At this point, some of you will want to try to catch me in a mistake. Those readers will be quick to say “What about AngelList and Carta data?! They publish data right after it hits their systems!” 

Ah! Not so fast, my dear know-it-all reader. Carta and AngelList data may be more fresh than what you heard from your buddy’s buddy about the friend who closed that monster round… but negotiations for rounds happen well in advance of both announcing a closing to the market and entering data into a cap table system.  Not to mention any editorial lag before publishing.

No matter where founders receive their intel on fundraising, there will be a lag. This lag can do wonders for founder happiness in a rising market. But in a sliding market like we’ve been over the past few quarters, it is a satisfaction killer.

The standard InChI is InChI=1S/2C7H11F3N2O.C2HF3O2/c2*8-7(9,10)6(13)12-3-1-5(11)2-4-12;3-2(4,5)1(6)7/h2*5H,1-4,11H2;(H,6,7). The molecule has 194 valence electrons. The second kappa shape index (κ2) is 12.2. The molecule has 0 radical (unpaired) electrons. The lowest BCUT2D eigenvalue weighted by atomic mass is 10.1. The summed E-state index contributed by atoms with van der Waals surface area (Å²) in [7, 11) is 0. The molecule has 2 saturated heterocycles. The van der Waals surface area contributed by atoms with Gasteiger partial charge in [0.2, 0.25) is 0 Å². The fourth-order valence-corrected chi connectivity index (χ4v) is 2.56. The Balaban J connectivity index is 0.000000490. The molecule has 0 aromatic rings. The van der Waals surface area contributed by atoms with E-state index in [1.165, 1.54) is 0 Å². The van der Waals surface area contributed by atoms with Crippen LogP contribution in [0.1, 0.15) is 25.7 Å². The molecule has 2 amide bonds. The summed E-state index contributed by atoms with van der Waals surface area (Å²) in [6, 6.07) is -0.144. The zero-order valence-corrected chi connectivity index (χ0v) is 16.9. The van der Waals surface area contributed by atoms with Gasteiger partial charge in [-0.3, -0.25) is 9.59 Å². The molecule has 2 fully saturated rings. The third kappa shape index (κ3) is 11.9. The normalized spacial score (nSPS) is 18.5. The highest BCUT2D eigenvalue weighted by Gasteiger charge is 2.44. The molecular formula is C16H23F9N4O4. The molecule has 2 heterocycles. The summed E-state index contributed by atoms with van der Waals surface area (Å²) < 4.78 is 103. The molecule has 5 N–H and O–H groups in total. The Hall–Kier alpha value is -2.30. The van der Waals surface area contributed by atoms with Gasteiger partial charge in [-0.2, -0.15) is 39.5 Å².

The 2021-2022 fundraising happiness rollercoaster 

Between 2021 and late 2022 I spent time with many founders who closed rounds of funding. Some of those founders closed rounds whose valuations were not in the same range as the wild valuation stories swirling in the market.  While these founders were still relieved as everyone is after finishing a fundraise, they couldn’t help but feel disappointed at their comparatively feeble valuations. 

I knew at the time the market was irrational, and those valuations wouldn’t last. I knew that reality would be harder for these founders to accept, so I was quick to reach out and help manage their levels of happiness and mental health.